Alstroemeria Bomarea edulis

👤 Non-toxic to humans
🐾 Non-toxic to pets
🌸 Blooming
🍪 Edible
‍🌱 Hard-care


Bomarea edulis, also known as the edible bomarea, is a stunning flowering plant characterized by its vibrant climbing vines. The foliage consists of glossy, green leaves that are lance-shaped and arranged in a spiraling fashion around the stems, giving it a lush appearance. This plant is especially known for its showy, multi-colored flowers, which come in a harmonious mix of reds, oranges, yellows, and pinks. The blooms are tubular with flared tips, arranged in clusters that dangle elegantly from the vine. The overall impression of the edible bomarea is that of a lively and colorful climber, with beautiful inflorescences adding a tropical flair to its surroundings. Its visual appeal is often a highlight in gardens where it can drape over structures or climb up supports, showcasing its ornamental flowers.

Plant Info
Common Problems

About this plant

  • memoNames

    • Family


    • Synonyms

      Salsilla, Climbing Alstroemeria

    • Common names

      Alstroemeria edulis.

  • skullToxicity

    • To humans

      Bomarea edulis, commonly known as Alstroemeria, has no reported toxicity to humans. As with many plants, sensitive individuals may experience mild irritation or allergic reactions upon contact or ingestion, but it is not considered poisonous.

    • To pets

      Alstroemeria has mild toxicity to pets. If ingested by pets, particularly cats and dogs, it can cause gastrointestinal upset, including vomiting, diarrhea, and abdominal pain. It contains tulipalin, which can lead to these symptoms. It is important to prevent pets from eating the plant and to consult a vet if they do.

  • infoCharacteristics

    • Life cycle


    • Foliage type


    • Color of leaves


    • Flower color


    • Height

      6-10 feet (1.8-3 meters)

    • Spread

      2-3 feet (0.6-0.9 meters)

    • Plant type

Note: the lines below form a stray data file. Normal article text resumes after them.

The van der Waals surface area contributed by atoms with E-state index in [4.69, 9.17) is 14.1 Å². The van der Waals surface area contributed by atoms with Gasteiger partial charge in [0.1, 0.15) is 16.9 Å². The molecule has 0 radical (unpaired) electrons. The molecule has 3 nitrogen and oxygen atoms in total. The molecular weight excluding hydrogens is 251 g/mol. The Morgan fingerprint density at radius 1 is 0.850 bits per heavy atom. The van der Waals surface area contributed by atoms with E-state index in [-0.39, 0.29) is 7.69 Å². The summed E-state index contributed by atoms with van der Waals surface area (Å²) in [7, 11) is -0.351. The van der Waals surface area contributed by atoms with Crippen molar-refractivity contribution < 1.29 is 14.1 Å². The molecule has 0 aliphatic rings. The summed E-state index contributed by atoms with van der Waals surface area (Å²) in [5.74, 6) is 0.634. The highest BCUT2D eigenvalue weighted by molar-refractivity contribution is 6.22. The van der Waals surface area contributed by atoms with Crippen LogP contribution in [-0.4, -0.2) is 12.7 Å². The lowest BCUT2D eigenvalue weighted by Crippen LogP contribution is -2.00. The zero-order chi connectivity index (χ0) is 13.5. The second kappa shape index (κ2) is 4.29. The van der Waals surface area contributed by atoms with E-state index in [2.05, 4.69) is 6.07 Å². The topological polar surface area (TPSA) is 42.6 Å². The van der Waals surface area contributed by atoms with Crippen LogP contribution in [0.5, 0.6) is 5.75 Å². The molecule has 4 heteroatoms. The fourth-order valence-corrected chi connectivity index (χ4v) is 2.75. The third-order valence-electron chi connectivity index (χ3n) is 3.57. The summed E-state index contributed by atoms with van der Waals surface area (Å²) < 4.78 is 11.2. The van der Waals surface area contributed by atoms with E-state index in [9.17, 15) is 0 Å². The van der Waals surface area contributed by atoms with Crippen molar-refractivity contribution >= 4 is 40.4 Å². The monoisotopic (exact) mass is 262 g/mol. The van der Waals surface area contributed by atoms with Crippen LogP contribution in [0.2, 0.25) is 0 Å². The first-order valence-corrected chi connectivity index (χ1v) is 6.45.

• Hardiness zones


    • Native area

      South America


  • money-bagGeneral Benefits

    • Ornamental Value: Bomarea edulis, commonly known as Alstroemeria vine, is prized for its showy, colorful flowers that add aesthetic beauty to gardens and landscapes.
    • Edible Tubers: The tubers of Alstroemeria vine are edible and can be consumed, similar to potatoes, thus providing a source of food.
    • Cultural Significance: In some cultures, the plant is used in traditional ceremonies or celebrations, giving it cultural importance.
    • Wildlife Attraction: The vibrant flowers of the Alstroemeria vine can attract pollinators such as bees, butterflies, and hummingbirds, promoting biodiversity.
    • Diversity in Landscaping: Alstroemeria vine can be used in various landscaping designs due to its climbing nature, which allows it to cover walls, trellises, and fences.
    • Economic Contribution: In regions where it is cultivated, Alstroemeria vine can contribute to the economy through its sale as an ornamental plant.
    • Plant Adaptability: Alstroemeria vine can adapt to a range of environments, making it a versatile plant for different climate conditions.

  • medicalMedical Properties

    • This plant is not used for medical purposes.

  • windAir-purifying Qualities

    This plant is not specifically known for air purifying qualities.

  • leavesOther Uses

    • As an ornamental plant: Bomarea edulis, commonly known as the Salsilla, can be cultivated for its attractive flowers and used to enhance the visual appeal of gardens and landscapes.